Stocks sink again as fear returns

How to tell when investors are scared
How to tell when investors are scared

Stocks took a dip on Tuesday following some weak trade data from China. Just another day in December.

The Dow fell more than 160 points, a nearly 1% dip.

If was the sixth straight day where the Dow had a triple-digit point move. That's every day in December.

So much for a Santa Claus rally? This is more like a Festivus sell-off.

What's going on? Stocks surged in October and then were relatively calm in November. Many expected December to be solid. It usually is: Hence the Kris Kringle references.

But volatility has returned with a vengeance. To quote John Lennon, nobody told me there'd be days like these. Strange days indeed. (35th anniversary of his death. Sigh.)

CNNMoney's Fear & Greed Index, which measures seven indicators of investor sentiment, has even fallen back into Fear territory. It was signaling signs of Greed just a week ago.

Oil plunges and China worries return

Renewed worries about the health of the Chinese economy and the collapse in commodity prices are the main reasons behind the December dysfunction.

Oil is now trading below $37 a barrel -- its lowest level since early 2009. Other commodity prices -- such as copper, platinum and zinc -- have plunged too.

The pain in the commodities sector just led mining giant Anglo American (AAUKF) to announce plans to lay off 85,000 workers and sell a big chunk of its assets.

Related: Anglo American to shed 85,00 jobs

Energy stocks have been among the biggest losers this month -- and they've dragged the whole market down a bit.

Dow components Chevron (CVX) and Exxon Mobil (XOM) have tumbled 6% and 8% so far in December. And they're getting off easy compared to some other oil and mining stocks.

Freeport-McMoRan (FCX) and coal miner Consol (CNX) are down about 15%. Southwestern Energy (SWN) and Williams Companies (WMB) have plunged 25% in the past week. And Kinder Morgan (KMI) has lost a third of its value since the start of the month.

And if Chinese demand for goods weakens more dramatically than feared in the coming months, energy companies won't be the only losers.

Apple (AAPL) generates a significant portion of its sales from China. So do several of its chip suppliers, such as Skyworks (SWKS), Qualcomm (QCOM), Avago (AVGO) and Qorvo (QRVO).

Blue chips Starbucks (SBUX), Walmart (WMT), Tiffany (TIF), Kimberly-Clark (KMB), Western Union (WU) and MasterCard (MA) all have boosted their presence in China lately as well.

How high will rates go?

Investors may also be showing some signs of unease ahead of a key Federal Reserve meeting -- even though it now seems all but certain that the Fed will finally raise interest rates next week.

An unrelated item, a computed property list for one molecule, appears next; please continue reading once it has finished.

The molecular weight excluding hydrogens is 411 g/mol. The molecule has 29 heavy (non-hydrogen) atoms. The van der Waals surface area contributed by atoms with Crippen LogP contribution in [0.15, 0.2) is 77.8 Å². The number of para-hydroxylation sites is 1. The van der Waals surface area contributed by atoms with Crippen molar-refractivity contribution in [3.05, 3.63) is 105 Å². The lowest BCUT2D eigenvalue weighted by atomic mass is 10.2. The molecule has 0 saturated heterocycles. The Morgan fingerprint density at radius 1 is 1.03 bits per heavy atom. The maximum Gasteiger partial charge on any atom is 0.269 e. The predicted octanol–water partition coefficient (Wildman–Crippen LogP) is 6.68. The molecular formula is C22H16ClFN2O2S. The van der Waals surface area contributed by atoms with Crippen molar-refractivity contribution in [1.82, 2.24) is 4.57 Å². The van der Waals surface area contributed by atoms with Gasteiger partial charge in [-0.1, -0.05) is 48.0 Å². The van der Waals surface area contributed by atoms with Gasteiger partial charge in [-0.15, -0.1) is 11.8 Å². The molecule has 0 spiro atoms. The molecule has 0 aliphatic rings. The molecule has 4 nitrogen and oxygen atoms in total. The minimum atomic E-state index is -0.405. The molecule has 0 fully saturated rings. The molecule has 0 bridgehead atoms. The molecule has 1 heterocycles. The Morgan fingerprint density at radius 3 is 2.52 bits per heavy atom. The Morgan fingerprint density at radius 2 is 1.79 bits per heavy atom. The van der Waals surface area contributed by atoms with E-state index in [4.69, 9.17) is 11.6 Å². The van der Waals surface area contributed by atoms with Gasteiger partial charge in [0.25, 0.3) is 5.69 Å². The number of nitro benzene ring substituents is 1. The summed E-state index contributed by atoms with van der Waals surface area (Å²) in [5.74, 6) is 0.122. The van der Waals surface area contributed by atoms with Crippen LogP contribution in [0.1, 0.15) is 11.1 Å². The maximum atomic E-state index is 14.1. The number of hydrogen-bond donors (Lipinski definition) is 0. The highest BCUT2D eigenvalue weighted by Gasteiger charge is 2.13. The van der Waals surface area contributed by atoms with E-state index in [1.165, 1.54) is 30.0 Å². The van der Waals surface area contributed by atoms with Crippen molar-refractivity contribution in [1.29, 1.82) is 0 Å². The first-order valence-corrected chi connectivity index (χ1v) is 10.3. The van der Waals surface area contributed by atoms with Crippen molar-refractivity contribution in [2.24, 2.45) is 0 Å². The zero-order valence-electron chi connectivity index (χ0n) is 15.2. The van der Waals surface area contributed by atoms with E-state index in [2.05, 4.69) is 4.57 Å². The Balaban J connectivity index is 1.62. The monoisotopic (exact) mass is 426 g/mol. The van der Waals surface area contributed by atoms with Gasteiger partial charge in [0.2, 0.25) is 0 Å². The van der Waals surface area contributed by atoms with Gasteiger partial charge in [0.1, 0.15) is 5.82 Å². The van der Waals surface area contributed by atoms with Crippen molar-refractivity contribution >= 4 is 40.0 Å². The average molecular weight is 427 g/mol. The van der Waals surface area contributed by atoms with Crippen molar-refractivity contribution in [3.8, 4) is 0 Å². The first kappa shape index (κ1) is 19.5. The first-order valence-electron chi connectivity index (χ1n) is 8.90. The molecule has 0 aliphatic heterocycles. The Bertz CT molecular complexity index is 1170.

The Hamlet-esque to hike or not to hike debate has been a considerable source of market angst all year. But hopefully for not much longer.

Still, investors always find a new obsession. Concerns about when the Fed will raise rates have been replaced by questions about, to use a Led Zeppelin-ism, how many more times the Fed will hike in 2016.

"There has been a shift from "Will the Fed raise rates?' to 'When's the next one and how big will they be?'" said Jeffrey Kleintop, chief global investment strategist with Charles Schwab.

Fed chief Janet Yellen may give some clues at her press conference next week.

Related: Here's why the Fed will finally raise interest rates

But Kleintop said investors won't be just focusing on the Fed. They'll be paying close attention to what the European Central Bank, Bank of Japan and People's Bank of China do over the next few months.

With all this in mind, Kleintop said stocks may wind up having a flat year in 2016. Sort of like how things are shaping up at the end of this year.

The Dow is slightly lower heading into the final weeks of 2015 while the S&P 500 is largely unchanged.

The Nasdaq is still up 7% though thanks to huge gains in Facebook (FB), Amazon (AMZN), Netflix (NFLX) and Alphabet (GOOGL) (aka Google) -- a fab four Wall Street traders have dubbed FANG.

Those stocks are soaring thanks to strong earnings. But not many other companies are growing as rapidly as these four.

"Earnings have been lackluster and valuations are above average," Kleintop said. "And there are still many geopolitical questions around the world. Volatility is here to stay. Expect a lot of up and downs in 2016."

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